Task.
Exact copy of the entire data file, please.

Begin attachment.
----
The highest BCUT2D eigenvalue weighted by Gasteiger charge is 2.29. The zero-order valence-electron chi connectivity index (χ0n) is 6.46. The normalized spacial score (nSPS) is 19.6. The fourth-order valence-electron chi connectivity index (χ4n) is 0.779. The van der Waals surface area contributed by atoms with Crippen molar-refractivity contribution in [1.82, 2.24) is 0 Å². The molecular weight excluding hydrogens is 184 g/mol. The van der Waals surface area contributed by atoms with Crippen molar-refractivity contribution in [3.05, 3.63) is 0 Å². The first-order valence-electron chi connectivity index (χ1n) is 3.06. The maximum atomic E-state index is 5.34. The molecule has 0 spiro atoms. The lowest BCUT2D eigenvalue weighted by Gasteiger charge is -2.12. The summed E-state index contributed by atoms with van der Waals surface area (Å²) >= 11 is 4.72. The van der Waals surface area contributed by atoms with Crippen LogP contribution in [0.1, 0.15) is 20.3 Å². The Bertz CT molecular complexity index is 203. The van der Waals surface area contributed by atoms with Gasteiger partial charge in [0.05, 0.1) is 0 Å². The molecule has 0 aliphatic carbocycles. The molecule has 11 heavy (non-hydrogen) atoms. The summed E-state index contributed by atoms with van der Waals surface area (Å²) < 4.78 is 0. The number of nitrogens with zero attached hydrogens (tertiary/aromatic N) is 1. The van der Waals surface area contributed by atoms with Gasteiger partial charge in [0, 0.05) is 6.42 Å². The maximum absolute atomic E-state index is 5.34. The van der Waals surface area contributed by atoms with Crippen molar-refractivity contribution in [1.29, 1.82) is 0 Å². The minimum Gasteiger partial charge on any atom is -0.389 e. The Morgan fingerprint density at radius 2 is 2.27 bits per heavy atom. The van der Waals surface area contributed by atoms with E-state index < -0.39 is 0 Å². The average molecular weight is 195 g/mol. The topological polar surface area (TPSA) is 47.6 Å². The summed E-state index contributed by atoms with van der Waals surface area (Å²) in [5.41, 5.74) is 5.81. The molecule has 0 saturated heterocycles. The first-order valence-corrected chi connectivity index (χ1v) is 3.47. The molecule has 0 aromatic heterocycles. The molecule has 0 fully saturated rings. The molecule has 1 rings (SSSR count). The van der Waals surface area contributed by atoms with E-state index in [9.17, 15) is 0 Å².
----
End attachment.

The highest BCUT2D eigenvalue weighted by Gasteiger charge is 2.29. The zero-order valence-electron chi connectivity index (χ0n) is 6.46. The normalized spacial score (nSPS) is 19.6. The fourth-order valence-electron chi connectivity index (χ4n) is 0.779. The van der Waals surface area contributed by atoms with Crippen molar-refractivity contribution in [1.82, 2.24) is 0 Å². The molecular weight excluding hydrogens is 184 g/mol. The van der Waals surface area contributed by atoms with Crippen molar-refractivity contribution in [3.05, 3.63) is 0 Å². The first-order valence-electron chi connectivity index (χ1n) is 3.06. The maximum atomic E-state index is 5.34. The molecule has 0 spiro atoms. The lowest BCUT2D eigenvalue weighted by Gasteiger charge is -2.12. The summed E-state index contributed by atoms with van der Waals surface area (Å²) >= 11 is 4.72. The van der Waals surface area contributed by atoms with Crippen LogP contribution in [0.1, 0.15) is 20.3 Å². The Bertz CT molecular complexity index is 203. The van der Waals surface area contributed by atoms with Gasteiger partial charge in [0.05, 0.1) is 0 Å². The molecule has 0 aliphatic carbocycles. The molecule has 11 heavy (non-hydrogen) atoms. The summed E-state index contributed by atoms with van der Waals surface area (Å²) < 4.78 is 0. The number of nitrogens with zero attached hydrogens (tertiary/aromatic N) is 1. The van der Waals surface area contributed by atoms with Gasteiger partial charge in [0, 0.05) is 6.42 Å². The maximum absolute atomic E-state index is 5.34. The van der Waals surface area contributed by atoms with Crippen molar-refractivity contribution in [1.29, 1.82) is 0 Å². The minimum Gasteiger partial charge on any atom is -0.389 e. The Morgan fingerprint density at radius 2 is 2.27 bits per heavy atom. The van der Waals surface area contributed by atoms with E-state index < -0.39 is 0 Å². The average molecular weight is 195 g/mol. The topological polar surface area (TPSA) is 47.6 Å². The summed E-state index contributed by atoms with van der Waals surface area (Å²) in [5.41, 5.74) is 5.81. The molecule has 0 saturated heterocycles. The first-order valence-corrected chi connectivity index (χ1v) is 3.47. The molecule has 0 aromatic heterocycles. The molecule has 0 fully saturated rings. The molecule has 1 rings (SSSR count). The van der Waals surface area contributed by atoms with E-state index in [9.17, 15) is 0 Å².